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Fireworks safety encouraged by health care, fire officials

With the Fourth of July holiday comes the primary weekend for fireworks sales and activity of the year, and officials and physicians are warning to keep safety at the forefront of that and all other holiday plans.

“The July 4 season every year we see a number of fireworks-related injuries or other injuries related to heat and just being outside, so we just want to make sure that everyone has a an enjoyable holiday that is safe and injury free,” said physician Amber Laney, co-director of the Emergency Department and chief physician executive at Prisma Health Laurens County Hospital. 

Aa a physician, Laney said her preference would be to leave fireworks to the professionals, but she knows in a state where fireworks are legal, many will buy their own.

“One of the biggest rules to go by, not just the fireworks but for any outdoor summer activity, is to never use them in combination with alcohol, “ she said. “They’re not for the use of children so they should always be used by a supervising adult. “

In 10 years as an emergency medicine physician, fireworks injuries often have similar causes and results, Laney said.

“Just follow general basic lighting guidelines, making sure you keep a safe distance,” Laney said. “Then not re-lighting them or investigating a firework that didn’t go off, holding them in your hand, leaning over them, or pointing them at others. Over my 10 years in emergency medicine I’ve seen injuries related to all of those things and usually those injuries involve the hands or fingers or eyes which are all devastating injuries.”

And while misused fireworks can be detrimental to individuals, they can also lead to fires, and State Fire Marshall Jonathan Jones also urges safety when purchasing and using fireworks, sending the reminder that South Carolina law prohibits fireworks from being sold to anyone younger than 16 years old.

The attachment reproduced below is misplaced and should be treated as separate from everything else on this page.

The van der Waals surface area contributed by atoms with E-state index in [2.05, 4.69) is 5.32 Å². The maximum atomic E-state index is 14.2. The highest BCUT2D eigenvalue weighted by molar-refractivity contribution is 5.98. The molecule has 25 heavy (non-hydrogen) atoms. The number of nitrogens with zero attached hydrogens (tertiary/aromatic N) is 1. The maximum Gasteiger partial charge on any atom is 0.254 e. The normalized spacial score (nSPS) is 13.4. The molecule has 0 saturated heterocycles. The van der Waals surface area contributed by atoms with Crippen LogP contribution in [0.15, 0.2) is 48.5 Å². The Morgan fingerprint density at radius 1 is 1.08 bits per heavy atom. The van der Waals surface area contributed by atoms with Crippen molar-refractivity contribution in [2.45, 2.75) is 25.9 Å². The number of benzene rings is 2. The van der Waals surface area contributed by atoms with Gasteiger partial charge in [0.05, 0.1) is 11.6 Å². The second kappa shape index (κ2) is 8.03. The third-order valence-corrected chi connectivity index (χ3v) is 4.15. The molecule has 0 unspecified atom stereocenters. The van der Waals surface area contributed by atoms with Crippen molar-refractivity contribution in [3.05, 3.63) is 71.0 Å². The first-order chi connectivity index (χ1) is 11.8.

For those choosing to use consumer fireworks, the State Fire Marshal suggests these safety tips: 

  • Observe local laws. If unsure whether it is legal to use fireworks, check with local officials. 
  • Observe local weather conditions. Dry weather can make it easier for fireworks to start a fire.
  • Buy from permitted fireworks retailers. 
  • Store fireworks in a cool, dry place. 
  • Always have an adult present when shooting fireworks. 
  • Use common sense. Always read and follow the directions on each firework. 
  • Only use fireworks outdoors away from homes, dry grass, and trees. 
  • Ensure people and pets are out of range before lighting fireworks. 
  • Light one firework at a time and keep a safe distance.
  • Put used fireworks in a bucket of water; keep a garden hose on hand.


  • Point or throw fireworks at another person. 
  • Re-ignite malfunctioning fireworks. 
  • Experiment or attempt to make your own fireworks. 
  • Give fireworks to small children. 
  • Carry fireworks in your pocket.
  • Shoot fireworks from metal or glass containers.
  • Place any part of your body directly over a fireworks device when lighting the fuse. Back up to a safe distance immediately after lighting fireworks. 

“Across the state, there are also permitted professional fireworks displays available to South Carolinians to enjoy the Fourth of July holiday,” Jones said. “Residents can consult their local fire officials for firework displays in their area.”  

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